statistical product I hadn t given how Google translates an item much thought but it is revolutionary Earlier attempts at automated translation tools had relied on compiling rules and structures in much the same way as a teacher might teach a person a foreign language But this approach is set with problems For every rule and structure there are exceptions for which rules need to be constructed So Google with its vast experience in managing huge data resources turned the problem on its head and looked at the problem as a problem in statistical correlation It all sounded very reminiscent of latent semantic indexing LSI which is at the heart of how Google reads a page of content I don t feel I need to understand LSI in order to use Google or even optimise a site in much the same way as I don t need to understand the internal combustion engine to drive a car But it does help to have some idea of how Google thinks at least in outline in order to understand what it is looking for and where There is no doubt that Google is an awesome thing and the way I have always tried to get a feel for how Google reads a page is to look at a page of Arabic about which I know absolutely nothing and try and imagine working out using statistical correlations with the same material in English which I do understand Now I know that is not exactly or even approximately the way Google works but I find it is a useful metaphor It sounds remarkably like the task that the code breakers of Bletchley Park faced during WW2 and which accelerated the development of computing by Tommy Flowers and Alan Turing and so many others Or the deciphering of the Rosetta Stone But back to Google translate by adopting a statistical method of machine translation Google has the potential to translate any language to any other language At the moment Google translate is used to translate copy found on the internet But Google is looking at speech recognition again using statistical methods and when this becomes reliable then combined with Google translate we have the possibility of being able to talk to anybody in the world irrespective of whether or not there is a common language Now being able to talk to anyone anywhere is an awesome thought I think it should lead towards greater understanding world peace and harmony but I admit it is such a powerful tool that I don t think I or even Google can envisage where it might lead and with what consequences Posted in General Comments Closed The dangers of search personalisation August 21 2012 function var po document createElement script po type text javascript po async true po src https apis google com js plusone js var s document getElementsByTagName script 0 s parentNode insertBefore po s Search is getting more personal Google in particular is striving to make the search experience as customised to each individual as possible If Google knows I live in the south of England then it assumes I am more interested in results from websites with a connection to this part of the world than to the north of Scotland If I am looking for somewhere to eat tonight then yes it s very helpful If I am looking for a major capital project for my business then no I want best fit for my needs As someone working in SEO I have of course been familiar with the increasig personalisation of search for sometime Good or bad for the searcher it certainly causes issues when talking to clients and trying to explain that different people looking on different machines may see different results But it was not until I read a book recently by Eli Pariser called The Filter Bubble that I really appreciated the full impact of personalisation The internet has been heralded as opening up information in way no other medium has managed to achieve and for that we must all be grateful Personalisation though is having the effect of funnelling what we see by delivering what the search engines knows or thinks it knows we are interested in I thoroughly recommend reading Eli s book for an in depth analysis in my view he in danger of becoming a little too concerned and even borders on paranoia as the book progresses but he makes some very interesting points that we need to think about We all know that everything can be and therefore is being measured on the internet It is also reasonable to accept that all this information is or certainly could be available to anyone willing to pay for it So it not unreasonable to assume that anyone who wants information badly enough has access to it and this is perfectly possible So here are a few scenarios that Eli highlights in his book and which made a particular impact on me Personalisation and social media Scenario 1 surrounds social media Let s say I come from a fairly poor neighbourhood and have lots of friends with dubious credit histories I on the other hand have made good without leaving my roots behind completely and have an excellent credit history Is it unlikely that financial institutions are going to ignore the company keep and not take it into account when assessing me for a loan Personalisation and social mobility Scenario 2 is about how difficult it might be for someone to make good from humble beginnings Let s say from my less than privileged background I go to a modest University though I am very bright Recruiters looking to fill the most prestigious jobs are most likely to target Russell group candidates or Ivy League ones in the US This has always been the case but it is so much easier now to target them on social media If I do not see an advert for that great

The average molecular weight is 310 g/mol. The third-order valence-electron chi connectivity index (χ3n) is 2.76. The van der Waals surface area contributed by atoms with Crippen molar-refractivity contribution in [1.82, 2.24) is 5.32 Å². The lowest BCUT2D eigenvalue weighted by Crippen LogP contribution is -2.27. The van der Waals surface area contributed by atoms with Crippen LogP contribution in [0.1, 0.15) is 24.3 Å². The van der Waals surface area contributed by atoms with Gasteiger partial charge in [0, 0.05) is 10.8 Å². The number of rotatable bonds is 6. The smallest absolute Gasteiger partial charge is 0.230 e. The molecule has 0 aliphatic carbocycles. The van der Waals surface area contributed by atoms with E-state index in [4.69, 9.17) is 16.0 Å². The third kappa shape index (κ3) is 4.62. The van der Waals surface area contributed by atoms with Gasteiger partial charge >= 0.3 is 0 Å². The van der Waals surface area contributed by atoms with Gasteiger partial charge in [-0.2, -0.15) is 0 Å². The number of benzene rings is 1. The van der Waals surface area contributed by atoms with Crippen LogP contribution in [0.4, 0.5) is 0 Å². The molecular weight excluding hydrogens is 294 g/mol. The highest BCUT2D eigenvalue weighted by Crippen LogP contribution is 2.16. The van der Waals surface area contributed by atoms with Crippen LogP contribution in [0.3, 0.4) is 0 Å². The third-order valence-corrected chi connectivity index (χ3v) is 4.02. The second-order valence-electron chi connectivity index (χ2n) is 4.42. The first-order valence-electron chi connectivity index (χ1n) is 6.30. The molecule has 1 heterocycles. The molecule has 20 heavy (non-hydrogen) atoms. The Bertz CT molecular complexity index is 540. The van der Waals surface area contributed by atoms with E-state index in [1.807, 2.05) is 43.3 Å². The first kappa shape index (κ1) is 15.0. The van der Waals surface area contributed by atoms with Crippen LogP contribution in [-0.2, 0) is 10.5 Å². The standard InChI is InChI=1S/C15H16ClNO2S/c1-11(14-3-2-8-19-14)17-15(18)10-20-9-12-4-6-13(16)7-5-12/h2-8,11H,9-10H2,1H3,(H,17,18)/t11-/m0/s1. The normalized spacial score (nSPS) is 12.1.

Original URL path: http://www.searchengineworkshops.co.uk/category/general (2016-02-18)